The Delphi Survey process sought to insure systematic and anonymous collection of independent judgments, and development of a group consensus by decision-makers for biomaterials design criteria, without the risk of polite deference of the respondents to “senior experts” in the field. In preparation for the 1978 ASAIO Panel Conference, all members of ASAIO (American Society for Artificial Internal Organs) and of the Scientific Council on Thrombosis of the American Heart Association were provided with a checklist of 50 still-current dogmatic statements about the earliest events of contact implanted materials with living systems, on which to indicate their agreement or disagreement along a typical visual analog scale. The process was repeated a decade later, with over 1000 of these same checklists distributed to members of the US Society For Biomaterials and to the participants of the Gordon Conference on Biomaterials and Biocompatibilty, all acknowledged as “experts” in this still-emerging and important field of biotechnology. The unfortunate lack of consensus among these experts, judged from 7800 anonymous responses of these two additional expert groups not more tightly clustered than those from the previous 6000 responses, continues today as indicated by comments to the 2012 ASAIO article.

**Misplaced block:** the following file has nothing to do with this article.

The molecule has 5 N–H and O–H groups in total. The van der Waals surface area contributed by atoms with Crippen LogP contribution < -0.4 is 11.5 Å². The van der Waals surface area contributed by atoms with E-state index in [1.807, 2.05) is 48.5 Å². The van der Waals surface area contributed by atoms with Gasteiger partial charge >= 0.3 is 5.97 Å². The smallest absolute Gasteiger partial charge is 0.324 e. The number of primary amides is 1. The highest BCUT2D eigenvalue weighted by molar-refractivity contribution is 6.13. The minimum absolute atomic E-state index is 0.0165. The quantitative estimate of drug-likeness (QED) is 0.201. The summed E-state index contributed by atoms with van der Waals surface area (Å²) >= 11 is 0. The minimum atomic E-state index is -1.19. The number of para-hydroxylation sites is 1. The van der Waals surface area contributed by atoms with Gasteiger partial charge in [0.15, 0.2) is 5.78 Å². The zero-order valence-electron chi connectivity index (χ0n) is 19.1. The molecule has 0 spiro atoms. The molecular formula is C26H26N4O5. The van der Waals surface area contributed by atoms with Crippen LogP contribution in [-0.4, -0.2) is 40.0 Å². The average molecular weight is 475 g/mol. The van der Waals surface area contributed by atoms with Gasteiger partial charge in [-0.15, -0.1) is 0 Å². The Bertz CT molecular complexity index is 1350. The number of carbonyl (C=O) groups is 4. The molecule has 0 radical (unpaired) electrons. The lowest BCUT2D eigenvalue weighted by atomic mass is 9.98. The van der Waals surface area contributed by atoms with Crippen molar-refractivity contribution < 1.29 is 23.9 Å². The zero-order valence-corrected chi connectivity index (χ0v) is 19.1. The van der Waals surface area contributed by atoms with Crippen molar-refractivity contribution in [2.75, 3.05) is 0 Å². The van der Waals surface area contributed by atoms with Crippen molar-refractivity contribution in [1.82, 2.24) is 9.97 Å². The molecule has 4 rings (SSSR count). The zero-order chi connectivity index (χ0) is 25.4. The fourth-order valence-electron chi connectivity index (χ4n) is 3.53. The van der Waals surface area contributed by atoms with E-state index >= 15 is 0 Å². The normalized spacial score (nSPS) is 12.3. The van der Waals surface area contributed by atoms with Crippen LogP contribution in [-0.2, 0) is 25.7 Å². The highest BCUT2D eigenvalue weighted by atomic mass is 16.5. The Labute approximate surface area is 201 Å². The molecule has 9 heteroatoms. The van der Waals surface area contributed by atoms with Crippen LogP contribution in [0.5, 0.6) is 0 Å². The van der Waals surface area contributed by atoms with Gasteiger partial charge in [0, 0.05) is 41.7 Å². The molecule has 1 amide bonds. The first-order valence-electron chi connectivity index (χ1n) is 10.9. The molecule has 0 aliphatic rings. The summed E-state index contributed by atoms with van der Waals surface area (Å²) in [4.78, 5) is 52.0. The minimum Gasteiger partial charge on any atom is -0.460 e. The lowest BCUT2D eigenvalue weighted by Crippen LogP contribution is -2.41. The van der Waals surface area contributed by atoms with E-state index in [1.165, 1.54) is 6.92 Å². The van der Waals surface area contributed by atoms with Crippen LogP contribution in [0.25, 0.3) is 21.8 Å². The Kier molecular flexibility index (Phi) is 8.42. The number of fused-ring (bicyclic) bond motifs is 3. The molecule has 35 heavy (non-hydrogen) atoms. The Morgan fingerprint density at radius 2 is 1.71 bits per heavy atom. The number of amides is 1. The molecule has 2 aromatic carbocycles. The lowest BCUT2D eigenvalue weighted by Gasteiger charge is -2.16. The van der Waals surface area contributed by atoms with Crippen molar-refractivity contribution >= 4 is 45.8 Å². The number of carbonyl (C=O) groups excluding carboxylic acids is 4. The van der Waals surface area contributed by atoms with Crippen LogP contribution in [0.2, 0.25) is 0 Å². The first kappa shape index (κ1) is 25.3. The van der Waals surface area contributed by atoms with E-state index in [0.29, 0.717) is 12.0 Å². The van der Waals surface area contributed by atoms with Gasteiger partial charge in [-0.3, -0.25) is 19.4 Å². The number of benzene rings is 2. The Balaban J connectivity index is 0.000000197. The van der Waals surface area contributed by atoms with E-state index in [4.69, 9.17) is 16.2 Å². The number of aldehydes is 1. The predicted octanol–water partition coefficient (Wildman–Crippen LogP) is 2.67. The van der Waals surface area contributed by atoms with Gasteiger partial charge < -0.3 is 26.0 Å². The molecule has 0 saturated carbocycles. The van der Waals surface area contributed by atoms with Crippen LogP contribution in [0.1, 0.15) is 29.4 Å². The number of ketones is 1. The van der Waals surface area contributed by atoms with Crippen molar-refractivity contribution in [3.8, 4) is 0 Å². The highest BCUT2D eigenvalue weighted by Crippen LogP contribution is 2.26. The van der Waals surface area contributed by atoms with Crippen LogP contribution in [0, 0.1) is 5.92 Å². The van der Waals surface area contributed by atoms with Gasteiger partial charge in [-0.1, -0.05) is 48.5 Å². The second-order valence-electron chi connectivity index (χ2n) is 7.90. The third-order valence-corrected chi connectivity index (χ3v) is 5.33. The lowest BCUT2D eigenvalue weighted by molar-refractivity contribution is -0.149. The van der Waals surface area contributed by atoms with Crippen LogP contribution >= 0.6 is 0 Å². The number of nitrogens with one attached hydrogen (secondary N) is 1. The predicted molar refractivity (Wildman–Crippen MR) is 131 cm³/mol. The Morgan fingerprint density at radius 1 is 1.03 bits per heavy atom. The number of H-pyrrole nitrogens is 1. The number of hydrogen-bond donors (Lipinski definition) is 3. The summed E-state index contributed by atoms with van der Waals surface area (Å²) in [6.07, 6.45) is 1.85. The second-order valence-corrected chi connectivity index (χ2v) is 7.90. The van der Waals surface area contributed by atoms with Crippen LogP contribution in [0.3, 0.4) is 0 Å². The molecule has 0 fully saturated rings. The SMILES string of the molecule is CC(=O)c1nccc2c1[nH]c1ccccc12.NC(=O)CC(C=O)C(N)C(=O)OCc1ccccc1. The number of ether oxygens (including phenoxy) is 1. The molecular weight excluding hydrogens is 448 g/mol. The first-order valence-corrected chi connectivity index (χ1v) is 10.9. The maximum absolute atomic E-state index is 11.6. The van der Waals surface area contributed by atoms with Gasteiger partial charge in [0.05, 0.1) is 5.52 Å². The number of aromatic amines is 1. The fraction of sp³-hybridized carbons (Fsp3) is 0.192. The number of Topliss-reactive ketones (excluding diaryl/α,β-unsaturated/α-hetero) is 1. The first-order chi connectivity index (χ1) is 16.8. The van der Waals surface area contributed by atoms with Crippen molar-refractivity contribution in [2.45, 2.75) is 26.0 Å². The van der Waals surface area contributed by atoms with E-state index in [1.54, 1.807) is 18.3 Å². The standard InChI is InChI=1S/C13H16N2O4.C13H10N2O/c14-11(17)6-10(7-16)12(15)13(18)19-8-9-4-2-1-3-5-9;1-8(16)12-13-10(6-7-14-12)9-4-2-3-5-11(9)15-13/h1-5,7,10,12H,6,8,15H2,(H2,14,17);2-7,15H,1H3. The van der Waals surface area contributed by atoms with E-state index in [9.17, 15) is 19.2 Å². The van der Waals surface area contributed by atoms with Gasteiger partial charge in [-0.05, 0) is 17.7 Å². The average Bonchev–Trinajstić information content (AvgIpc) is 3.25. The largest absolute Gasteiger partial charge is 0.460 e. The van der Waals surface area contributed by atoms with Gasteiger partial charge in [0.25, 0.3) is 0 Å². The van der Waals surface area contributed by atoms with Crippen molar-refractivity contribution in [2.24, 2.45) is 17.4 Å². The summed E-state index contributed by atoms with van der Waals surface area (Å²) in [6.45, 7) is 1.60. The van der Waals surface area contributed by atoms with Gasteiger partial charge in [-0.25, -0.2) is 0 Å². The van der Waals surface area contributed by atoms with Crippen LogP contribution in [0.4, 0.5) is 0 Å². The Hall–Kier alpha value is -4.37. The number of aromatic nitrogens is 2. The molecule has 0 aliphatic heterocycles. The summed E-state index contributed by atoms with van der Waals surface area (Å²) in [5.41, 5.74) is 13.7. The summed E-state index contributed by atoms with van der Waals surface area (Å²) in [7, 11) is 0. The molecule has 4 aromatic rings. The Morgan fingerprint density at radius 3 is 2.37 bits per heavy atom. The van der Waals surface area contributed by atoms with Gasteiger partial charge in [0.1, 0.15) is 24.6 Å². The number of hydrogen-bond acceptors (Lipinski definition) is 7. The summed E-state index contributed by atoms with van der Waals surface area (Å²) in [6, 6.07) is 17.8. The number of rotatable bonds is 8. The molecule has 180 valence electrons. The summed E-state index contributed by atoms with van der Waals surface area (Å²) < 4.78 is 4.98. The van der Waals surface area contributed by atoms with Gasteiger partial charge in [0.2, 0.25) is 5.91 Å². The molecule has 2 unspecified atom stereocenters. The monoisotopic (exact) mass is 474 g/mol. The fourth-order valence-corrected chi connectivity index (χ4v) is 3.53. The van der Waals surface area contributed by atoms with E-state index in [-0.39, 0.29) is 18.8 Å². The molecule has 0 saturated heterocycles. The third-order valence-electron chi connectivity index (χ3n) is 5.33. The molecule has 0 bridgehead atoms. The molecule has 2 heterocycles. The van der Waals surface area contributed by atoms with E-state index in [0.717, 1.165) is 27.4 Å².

The file below provides—35 years later—the “School Answers” to the Delphi Survey questions asked, and the file at the bottom of the page summarizes the compiled data from the Society For Biomaterials’ expert member responses following a second decade of debate. Important patient health and safety issues remain, and should encourage further efforts at consensus building! Note the comments compiled at the end of the Delphi Survey response patterns and comments, where the critical remarks are made that such surveys should focus more on orthopedic issues. Certainly, this is true—given the numbers of artificial hips and related skeletal implants that are now being removed from the health care market because of significant failures of biocompatibility. Litigation over failed prosthetic devices should not be the preferred path to answering the critical materials/host interaction questions remaining.